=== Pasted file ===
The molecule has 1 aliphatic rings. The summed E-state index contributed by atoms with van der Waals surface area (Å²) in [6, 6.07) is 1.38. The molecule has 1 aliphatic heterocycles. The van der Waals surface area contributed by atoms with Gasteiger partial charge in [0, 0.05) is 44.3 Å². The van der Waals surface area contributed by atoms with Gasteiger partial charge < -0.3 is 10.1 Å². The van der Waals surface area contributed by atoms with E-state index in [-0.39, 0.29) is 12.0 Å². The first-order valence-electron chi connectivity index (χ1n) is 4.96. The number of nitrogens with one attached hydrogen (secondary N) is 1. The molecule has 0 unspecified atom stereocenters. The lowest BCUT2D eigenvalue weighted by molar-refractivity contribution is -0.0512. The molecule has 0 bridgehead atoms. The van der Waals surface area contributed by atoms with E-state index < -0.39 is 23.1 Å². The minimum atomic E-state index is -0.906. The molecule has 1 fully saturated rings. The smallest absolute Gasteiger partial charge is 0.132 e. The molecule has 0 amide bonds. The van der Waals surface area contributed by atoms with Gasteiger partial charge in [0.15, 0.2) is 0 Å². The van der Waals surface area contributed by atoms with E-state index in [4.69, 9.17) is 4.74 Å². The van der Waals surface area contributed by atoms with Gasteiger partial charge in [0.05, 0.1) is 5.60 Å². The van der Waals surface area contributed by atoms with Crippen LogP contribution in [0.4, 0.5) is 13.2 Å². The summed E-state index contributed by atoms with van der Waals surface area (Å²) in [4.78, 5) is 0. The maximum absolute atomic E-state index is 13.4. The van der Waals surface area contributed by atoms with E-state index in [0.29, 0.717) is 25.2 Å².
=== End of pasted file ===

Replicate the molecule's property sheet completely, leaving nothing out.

The molecule has 1 aliphatic rings. The summed E-state index contributed by atoms with van der Waals surface area (Å²) in [6, 6.07) is 1.38. The molecule has 1 aliphatic heterocycles. The van der Waals surface area contributed by atoms with Gasteiger partial charge in [0, 0.05) is 44.3 Å². The van der Waals surface area contributed by atoms with Gasteiger partial charge < -0.3 is 10.1 Å². The van der Waals surface area contributed by atoms with E-state index in [-0.39, 0.29) is 12.0 Å². The first-order valence-electron chi connectivity index (χ1n) is 4.96. The number of nitrogens with one attached hydrogen (secondary N) is 1. The molecule has 0 unspecified atom stereocenters. The lowest BCUT2D eigenvalue weighted by molar-refractivity contribution is -0.0512. The molecule has 0 bridgehead atoms. The van der Waals surface area contributed by atoms with E-state index < -0.39 is 23.1 Å². The minimum atomic E-state index is -0.906. The molecule has 1 fully saturated rings. The smallest absolute Gasteiger partial charge is 0.132 e. The molecule has 0 amide bonds. The van der Waals surface area contributed by atoms with Gasteiger partial charge in [0.15, 0.2) is 0 Å². The van der Waals surface area contributed by atoms with E-state index in [4.69, 9.17) is 4.74 Å². The van der Waals surface area contributed by atoms with Gasteiger partial charge in [0.05, 0.1) is 5.60 Å². The van der Waals surface area contributed by atoms with Crippen LogP contribution in [0.4, 0.5) is 13.2 Å². The summed E-state index contributed by atoms with van der Waals surface area (Å²) in [4.78, 5) is 0. The maximum absolute atomic E-state index is 13.4. The van der Waals surface area contributed by atoms with E-state index in [0.29, 0.717) is 25.2 Å².